“As-a-service” for the Green Era
The greater focus on equipment performance and its link to sustainability is also providing a tailwind to the “equipment-as-a-service” model. Again, for certain segments of the industry, this is far from a new concept.

The “pay-per-copy” business model pioneered by Xerox in the mid-20th century laid the foundation for the as-a-service models that have evolved today.
We predict this model will become even more relevant as the climate equipment market expands. Take, for example, the growing market for vehicle charging. A “pay-per-kilowatt hour” model could prove more efficient than a straight sale or lease of charging equipment. Instead of managing an asset, you’re selling a service.

Just like the old pay-per-copy model, these kinds of energy-as-a-service models will need to be backed up by contractual agreements that still essentially provide for the financing of the asset. Leasing companies have traditionally made this work by carefully managing all potential points of risk. This kind of risk management could include underwriting equipment dealers and writing contracts that allow for the substitution of a new dealer for non-performance.

Our industry has the expertise and talent needed to help this model evolve to serve the climate equipment market. We are also seeing some notable innovation in the ways that goods can be marketed as a service and where new value pools can be created to the benefit of clients, service providers and lessors.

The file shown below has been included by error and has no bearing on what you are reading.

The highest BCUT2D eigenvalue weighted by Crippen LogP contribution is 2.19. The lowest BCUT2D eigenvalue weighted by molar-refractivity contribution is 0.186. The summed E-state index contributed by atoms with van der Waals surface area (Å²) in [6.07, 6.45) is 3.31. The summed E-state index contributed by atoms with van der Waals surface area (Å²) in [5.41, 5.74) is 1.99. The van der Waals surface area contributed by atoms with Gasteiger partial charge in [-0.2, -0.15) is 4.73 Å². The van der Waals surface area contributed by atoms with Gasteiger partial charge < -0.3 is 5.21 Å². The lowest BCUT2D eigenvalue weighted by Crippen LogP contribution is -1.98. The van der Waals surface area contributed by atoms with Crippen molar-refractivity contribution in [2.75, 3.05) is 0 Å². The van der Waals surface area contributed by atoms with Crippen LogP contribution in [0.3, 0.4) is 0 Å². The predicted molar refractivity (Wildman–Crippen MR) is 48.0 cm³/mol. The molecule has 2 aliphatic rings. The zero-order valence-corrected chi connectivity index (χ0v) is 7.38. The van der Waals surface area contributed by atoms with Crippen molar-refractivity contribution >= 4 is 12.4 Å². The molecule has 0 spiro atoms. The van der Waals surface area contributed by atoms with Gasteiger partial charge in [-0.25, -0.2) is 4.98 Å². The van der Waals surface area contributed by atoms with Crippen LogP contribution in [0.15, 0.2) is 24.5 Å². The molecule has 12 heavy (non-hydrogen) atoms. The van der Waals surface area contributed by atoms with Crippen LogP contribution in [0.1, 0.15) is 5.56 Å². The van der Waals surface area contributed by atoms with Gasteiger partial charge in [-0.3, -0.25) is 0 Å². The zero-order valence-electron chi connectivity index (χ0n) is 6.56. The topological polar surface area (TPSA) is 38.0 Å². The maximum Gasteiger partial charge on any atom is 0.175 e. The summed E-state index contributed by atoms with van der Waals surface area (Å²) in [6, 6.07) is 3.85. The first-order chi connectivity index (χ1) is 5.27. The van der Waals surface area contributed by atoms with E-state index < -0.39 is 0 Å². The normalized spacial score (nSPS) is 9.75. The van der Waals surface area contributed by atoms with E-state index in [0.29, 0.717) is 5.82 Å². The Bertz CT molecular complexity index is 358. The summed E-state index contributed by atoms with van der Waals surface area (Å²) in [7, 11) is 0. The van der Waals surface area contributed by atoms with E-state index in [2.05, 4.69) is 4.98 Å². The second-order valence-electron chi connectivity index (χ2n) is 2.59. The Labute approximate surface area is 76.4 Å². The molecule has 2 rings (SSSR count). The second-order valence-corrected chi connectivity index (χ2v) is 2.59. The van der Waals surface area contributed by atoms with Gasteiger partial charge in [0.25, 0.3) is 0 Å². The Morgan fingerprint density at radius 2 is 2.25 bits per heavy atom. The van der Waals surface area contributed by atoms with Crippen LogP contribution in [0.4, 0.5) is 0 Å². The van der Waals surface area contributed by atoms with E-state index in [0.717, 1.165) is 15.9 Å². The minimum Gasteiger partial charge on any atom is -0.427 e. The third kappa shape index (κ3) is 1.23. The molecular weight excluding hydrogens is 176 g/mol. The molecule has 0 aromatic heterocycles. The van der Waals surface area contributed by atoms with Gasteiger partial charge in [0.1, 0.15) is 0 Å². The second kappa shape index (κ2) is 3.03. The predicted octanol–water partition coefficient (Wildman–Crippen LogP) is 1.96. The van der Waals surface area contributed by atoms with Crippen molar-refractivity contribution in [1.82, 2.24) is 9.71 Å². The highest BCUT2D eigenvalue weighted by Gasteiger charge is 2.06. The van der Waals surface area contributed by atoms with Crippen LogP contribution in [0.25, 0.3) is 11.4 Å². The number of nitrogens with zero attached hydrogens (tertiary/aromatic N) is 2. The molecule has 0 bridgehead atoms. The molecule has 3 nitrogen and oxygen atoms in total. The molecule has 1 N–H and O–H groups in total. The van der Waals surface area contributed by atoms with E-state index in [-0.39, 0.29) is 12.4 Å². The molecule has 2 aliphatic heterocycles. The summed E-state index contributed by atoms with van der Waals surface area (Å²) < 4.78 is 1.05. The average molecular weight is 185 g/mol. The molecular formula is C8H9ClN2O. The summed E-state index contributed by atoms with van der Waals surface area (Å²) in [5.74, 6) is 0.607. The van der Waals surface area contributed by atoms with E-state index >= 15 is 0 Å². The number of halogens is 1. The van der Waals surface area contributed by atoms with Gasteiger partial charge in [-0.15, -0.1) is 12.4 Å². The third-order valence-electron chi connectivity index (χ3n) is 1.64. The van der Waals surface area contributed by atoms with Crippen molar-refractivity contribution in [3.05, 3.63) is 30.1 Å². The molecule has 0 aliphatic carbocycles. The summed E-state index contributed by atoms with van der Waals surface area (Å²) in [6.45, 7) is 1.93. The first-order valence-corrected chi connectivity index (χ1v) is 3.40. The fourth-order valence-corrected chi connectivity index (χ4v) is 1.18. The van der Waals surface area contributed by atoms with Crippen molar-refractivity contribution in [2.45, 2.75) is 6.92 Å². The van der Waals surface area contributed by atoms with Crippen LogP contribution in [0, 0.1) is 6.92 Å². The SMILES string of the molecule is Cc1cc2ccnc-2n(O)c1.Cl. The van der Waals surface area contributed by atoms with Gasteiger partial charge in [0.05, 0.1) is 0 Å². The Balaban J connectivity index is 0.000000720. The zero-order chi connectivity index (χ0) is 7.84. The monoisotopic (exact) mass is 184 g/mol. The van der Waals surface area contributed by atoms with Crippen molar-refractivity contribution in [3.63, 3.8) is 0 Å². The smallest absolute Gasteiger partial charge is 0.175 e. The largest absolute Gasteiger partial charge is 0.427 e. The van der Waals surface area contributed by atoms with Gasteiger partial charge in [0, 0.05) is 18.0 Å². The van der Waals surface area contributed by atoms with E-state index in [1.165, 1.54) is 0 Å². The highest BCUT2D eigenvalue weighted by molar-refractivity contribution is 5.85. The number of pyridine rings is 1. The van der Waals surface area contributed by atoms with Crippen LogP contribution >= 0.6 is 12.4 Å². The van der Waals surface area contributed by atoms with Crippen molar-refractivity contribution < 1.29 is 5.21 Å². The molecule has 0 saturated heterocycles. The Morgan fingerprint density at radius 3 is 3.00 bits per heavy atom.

Take textiles, for example. LossLess Group is a European startup which has built a “textiles-as-a-service” business model that uses RFID chips to track how many washing cycles each piece of linen has undergone. This enables LossLess to provide newer linens to the hospitality industry, but also market older linens to other third parties. The linen itself becomes a leasable asset with residual value, making the offer both circular and a good value for the end customer, and achieving both cost-savings and sustainability goals.

We expect to see more innovation like this, as new technologies are deployed to better track both the usage history and performance of equipment and goods throughout their life cycles and in their own local environments. The advantages are numerous. As-a-service models typically allow for more predictive maintenance, as well as using historical usage data to match maintenance and service to when a client has downtime. This allows the equipment to be more productive in general, and to be available when the client can make the best economic use of its resources.

This type of thinking relies increasingly on capturing and exploiting data, and having a much closer understanding of the customer’s business and their equipment needs.  This is a great opportunity for our industry to position itself as the domain experts in equipment management from both an economic and sustainability perspective.

Industry Momentum
Our industry provides many opportunities to learn about the immense opportunity that climate equipment finance presents. The Equipment Leasing and Finance Association (ELFA), for example, created the Climate Finance Working Group (CFWG) in 2022 to determine the size of the market and provide education, best practices, government advocacy and networking opportunities.

Members of the CFWG are industry experts and others who see great potential in this emerging marketplace but warn that with new business models comes risk, and climate equipment is no exception.
The CFWG focuses its work in three main areas:

  • Education – Communicating best practices and clarifying the ins and outs of various tax credits and other available incentives.
  • Networking – Helping equipment leasing and finance professionals connect and share their experiences.
  • Advocacy – Seeking opportunities for the industry to speak with one voice on policy matters that will impact how this market develops.